Here's how I see recent political events. The "Tea Party" Republicans, reinforced by the media support of Fox News, are kind of like "health-and-wealth" prosperity gospel Christians, who proclaim that if you just have enough faith, God will reward you with material well-being. You can hear it in the Republican debates when candidates confidently proclaim that they can "create" more jobs by keeping taxes low and reducing spending. One would think that this gospel would fall apart if economic growth stagnated under austerity measures; but as with the actual prosperity gospel, this message is backed by a religious fervor that doesn't die easily. That's why conservative politicians are being encouraged to "stand their ground" and not compromise on spending cuts and tax breaks. (Of course, cutting any part of the half trillion dollars per year we spend on foreign wars is out of the question.)
It is not surprising that some people would react against this by advocating a more scientific approach. The Keynesian economists come along with a way we can steer our way out of this economic meltdown, equipped with mathematical formulas and everything. They insist we have to "do something" in order to get out of this mess. Free markets left on their own will always result in this kind of disaster. Faith is worthless. We have to take control ourselves. More spending. More deficit. More incentives. We can't wait for private investment to start up again. After all, in the long run, we're all dead.
In such circumstances the honest advocates of free market institutions must come across as austere old clerics who insist that nothing good comes without suffering. The true defense of free trade has unfortunately very little to do with its short term success; there is absolutely no reason to believe that a free market must cause growth whenever we want it to. There is, on the other hand, enormous evidence from a broad historical perspective that the institutions vital to a free market cause, in the long run, the greatest prosperity. If we live only for the short run, we are bound to turn either to blind faith or to scientific rationalism: our short term fears can only be alleviated, it seems, either by the prosperity gospel or by atheism. (I am being metaphorical here, of course; but I sometimes wonder how much this has to do with actual theology.)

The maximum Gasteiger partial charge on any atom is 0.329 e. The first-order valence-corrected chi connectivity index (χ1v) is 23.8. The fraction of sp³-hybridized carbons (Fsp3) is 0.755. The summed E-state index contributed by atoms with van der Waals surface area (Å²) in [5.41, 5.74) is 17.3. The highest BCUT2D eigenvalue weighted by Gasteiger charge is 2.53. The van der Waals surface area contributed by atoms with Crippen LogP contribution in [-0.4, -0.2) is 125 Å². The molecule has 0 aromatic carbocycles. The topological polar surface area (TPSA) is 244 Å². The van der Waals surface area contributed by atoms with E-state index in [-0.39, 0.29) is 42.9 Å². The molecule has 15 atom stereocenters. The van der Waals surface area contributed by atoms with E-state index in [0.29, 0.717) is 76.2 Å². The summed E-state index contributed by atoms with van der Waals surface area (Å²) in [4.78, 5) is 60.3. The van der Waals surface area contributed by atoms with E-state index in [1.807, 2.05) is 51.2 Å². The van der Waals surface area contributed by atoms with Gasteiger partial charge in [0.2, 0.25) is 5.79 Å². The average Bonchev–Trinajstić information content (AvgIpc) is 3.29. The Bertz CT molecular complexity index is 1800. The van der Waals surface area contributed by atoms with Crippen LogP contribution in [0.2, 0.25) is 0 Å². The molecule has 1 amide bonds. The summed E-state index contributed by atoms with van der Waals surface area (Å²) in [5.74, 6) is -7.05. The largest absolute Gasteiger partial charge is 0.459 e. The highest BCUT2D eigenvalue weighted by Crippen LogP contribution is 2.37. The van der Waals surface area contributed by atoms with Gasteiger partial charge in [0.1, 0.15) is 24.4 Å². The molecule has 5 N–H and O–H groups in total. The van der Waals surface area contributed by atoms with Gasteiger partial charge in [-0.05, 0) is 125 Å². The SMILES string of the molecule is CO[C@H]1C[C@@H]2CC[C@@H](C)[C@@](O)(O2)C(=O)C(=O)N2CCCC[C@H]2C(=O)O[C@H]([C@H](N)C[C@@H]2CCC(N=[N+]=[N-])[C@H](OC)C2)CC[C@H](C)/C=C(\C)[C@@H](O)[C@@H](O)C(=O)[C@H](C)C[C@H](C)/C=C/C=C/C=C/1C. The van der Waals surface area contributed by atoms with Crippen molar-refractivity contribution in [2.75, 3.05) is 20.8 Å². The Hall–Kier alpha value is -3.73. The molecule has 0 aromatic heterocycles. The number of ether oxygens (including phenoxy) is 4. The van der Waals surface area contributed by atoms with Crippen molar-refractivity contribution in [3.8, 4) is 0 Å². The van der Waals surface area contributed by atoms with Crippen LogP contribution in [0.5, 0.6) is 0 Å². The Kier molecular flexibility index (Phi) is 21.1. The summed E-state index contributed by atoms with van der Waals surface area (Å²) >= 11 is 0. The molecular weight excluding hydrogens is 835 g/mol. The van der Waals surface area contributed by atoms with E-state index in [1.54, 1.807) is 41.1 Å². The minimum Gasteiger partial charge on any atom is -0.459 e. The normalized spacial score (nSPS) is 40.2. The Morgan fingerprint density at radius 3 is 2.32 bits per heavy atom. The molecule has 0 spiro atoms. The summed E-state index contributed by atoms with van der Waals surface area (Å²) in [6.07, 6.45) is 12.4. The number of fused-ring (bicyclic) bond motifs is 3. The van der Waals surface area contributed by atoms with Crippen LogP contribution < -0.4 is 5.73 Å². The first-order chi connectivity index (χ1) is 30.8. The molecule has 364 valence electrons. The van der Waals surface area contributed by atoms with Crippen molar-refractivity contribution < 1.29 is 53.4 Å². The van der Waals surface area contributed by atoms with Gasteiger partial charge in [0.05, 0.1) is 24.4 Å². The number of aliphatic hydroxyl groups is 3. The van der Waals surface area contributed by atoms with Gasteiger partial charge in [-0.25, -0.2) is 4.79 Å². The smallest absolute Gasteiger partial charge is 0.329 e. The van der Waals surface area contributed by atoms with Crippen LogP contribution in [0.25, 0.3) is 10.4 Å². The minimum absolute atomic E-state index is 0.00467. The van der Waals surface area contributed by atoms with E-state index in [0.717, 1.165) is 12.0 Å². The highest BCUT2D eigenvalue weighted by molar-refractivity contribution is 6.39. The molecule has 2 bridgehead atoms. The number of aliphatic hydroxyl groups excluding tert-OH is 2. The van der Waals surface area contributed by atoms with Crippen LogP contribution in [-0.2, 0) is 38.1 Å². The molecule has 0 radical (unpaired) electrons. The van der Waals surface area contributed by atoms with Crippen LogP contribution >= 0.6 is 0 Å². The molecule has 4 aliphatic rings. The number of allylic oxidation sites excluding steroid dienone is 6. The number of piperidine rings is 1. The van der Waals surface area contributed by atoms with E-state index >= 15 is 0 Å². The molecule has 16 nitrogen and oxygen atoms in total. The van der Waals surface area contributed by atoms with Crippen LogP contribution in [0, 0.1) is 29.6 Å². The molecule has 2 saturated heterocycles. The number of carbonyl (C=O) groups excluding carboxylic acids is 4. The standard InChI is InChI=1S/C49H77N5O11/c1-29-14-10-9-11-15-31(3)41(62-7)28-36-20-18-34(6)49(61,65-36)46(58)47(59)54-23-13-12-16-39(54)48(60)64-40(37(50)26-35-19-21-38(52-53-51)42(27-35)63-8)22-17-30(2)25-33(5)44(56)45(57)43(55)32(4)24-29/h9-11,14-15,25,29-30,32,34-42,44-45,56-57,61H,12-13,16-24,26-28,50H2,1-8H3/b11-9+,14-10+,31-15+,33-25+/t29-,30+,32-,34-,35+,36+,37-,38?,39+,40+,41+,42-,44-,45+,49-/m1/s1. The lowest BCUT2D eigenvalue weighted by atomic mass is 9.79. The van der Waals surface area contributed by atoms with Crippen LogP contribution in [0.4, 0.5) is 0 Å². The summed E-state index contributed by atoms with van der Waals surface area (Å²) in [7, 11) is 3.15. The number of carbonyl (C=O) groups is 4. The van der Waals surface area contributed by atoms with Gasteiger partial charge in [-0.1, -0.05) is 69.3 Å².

The only way to convince the public that we must not succumb to our short term fears is by demonstrating that the costs of alleviating our short term pain is just too high. An alcoholic may beg you for more liquor to alleviate his hangover, yet even though he is truly in pain, you will not give it to him. You know the booze will ultimately kill him.
If we're going to get out of this stagnation, we're going to have to feel some pain. There is no way government can decrease spending without causing a temporary contraction. Our markets and financial institutions have simply been depending for too long on government backing for cutting loose to have zero effect. We have to be willing to accept these temporary negative effects in favor of long term gains. We cannot live only for the short term.
One final remark. There is no reason why the poor should have to suffer most during this crisis. If we really want the rich to pay their fair share, maybe we should start by liquidating their failed assets (e.g. General Motors) and giving some of that money to the poor. This, after all, would increase consumption, and isn't that what Keynesians want, anyway?